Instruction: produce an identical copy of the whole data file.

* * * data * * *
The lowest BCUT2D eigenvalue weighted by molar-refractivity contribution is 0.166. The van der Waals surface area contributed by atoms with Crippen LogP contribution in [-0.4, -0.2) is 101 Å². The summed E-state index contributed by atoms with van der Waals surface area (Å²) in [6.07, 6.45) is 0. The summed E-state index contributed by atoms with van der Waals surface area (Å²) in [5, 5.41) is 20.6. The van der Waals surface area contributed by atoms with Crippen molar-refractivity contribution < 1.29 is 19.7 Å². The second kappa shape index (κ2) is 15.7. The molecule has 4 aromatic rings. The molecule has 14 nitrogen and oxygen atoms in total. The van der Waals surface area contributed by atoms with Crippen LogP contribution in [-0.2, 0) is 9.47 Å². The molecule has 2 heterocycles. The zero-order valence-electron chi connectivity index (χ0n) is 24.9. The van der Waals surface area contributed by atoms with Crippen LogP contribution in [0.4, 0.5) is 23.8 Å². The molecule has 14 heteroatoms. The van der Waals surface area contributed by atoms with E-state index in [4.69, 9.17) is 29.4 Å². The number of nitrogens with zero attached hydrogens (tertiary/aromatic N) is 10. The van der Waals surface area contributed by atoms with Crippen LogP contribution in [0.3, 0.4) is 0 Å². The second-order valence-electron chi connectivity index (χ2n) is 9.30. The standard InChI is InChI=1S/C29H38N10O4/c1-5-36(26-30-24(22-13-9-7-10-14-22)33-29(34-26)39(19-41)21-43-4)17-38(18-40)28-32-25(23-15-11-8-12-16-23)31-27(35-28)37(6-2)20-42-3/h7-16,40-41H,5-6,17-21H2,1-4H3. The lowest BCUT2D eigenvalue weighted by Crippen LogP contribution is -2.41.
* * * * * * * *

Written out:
The lowest BCUT2D eigenvalue weighted by molar-refractivity contribution is 0.166. The van der Waals surface area contributed by atoms with Crippen LogP contribution in [-0.4, -0.2) is 101 Å². The summed E-state index contributed by atoms with van der Waals surface area (Å²) in [6.07, 6.45) is 0. The summed E-state index contributed by atoms with van der Waals surface area (Å²) in [5, 5.41) is 20.6. The van der Waals surface area contributed by atoms with Crippen molar-refractivity contribution < 1.29 is 19.7 Å². The second kappa shape index (κ2) is 15.7. The molecule has 4 aromatic rings. The molecule has 14 nitrogen and oxygen atoms in total. The van der Waals surface area contributed by atoms with Crippen LogP contribution in [-0.2, 0) is 9.47 Å². The molecule has 2 heterocycles. The zero-order valence-electron chi connectivity index (χ0n) is 24.9. The van der Waals surface area contributed by atoms with Crippen LogP contribution in [0.4, 0.5) is 23.8 Å². The molecule has 14 heteroatoms. The van der Waals surface area contributed by atoms with E-state index in [4.69, 9.17) is 29.4 Å². The number of nitrogens with zero attached hydrogens (tertiary/aromatic N) is 10. The van der Waals surface area contributed by atoms with Crippen LogP contribution in [0.3, 0.4) is 0 Å². The second-order valence-electron chi connectivity index (χ2n) is 9.30. The standard InChI is InChI=1S/C29H38N10O4/c1-5-36(26-30-24(22-13-9-7-10-14-22)33-29(34-26)39(19-41)21-43-4)17-38(18-40)28-32-25(23-15-11-8-12-16-23)31-27(35-28)37(6-2)20-42-3/h7-16,40-41H,5-6,17-21H2,1-4H3. The lowest BCUT2D eigenvalue weighted by Crippen LogP contribution is -2.41.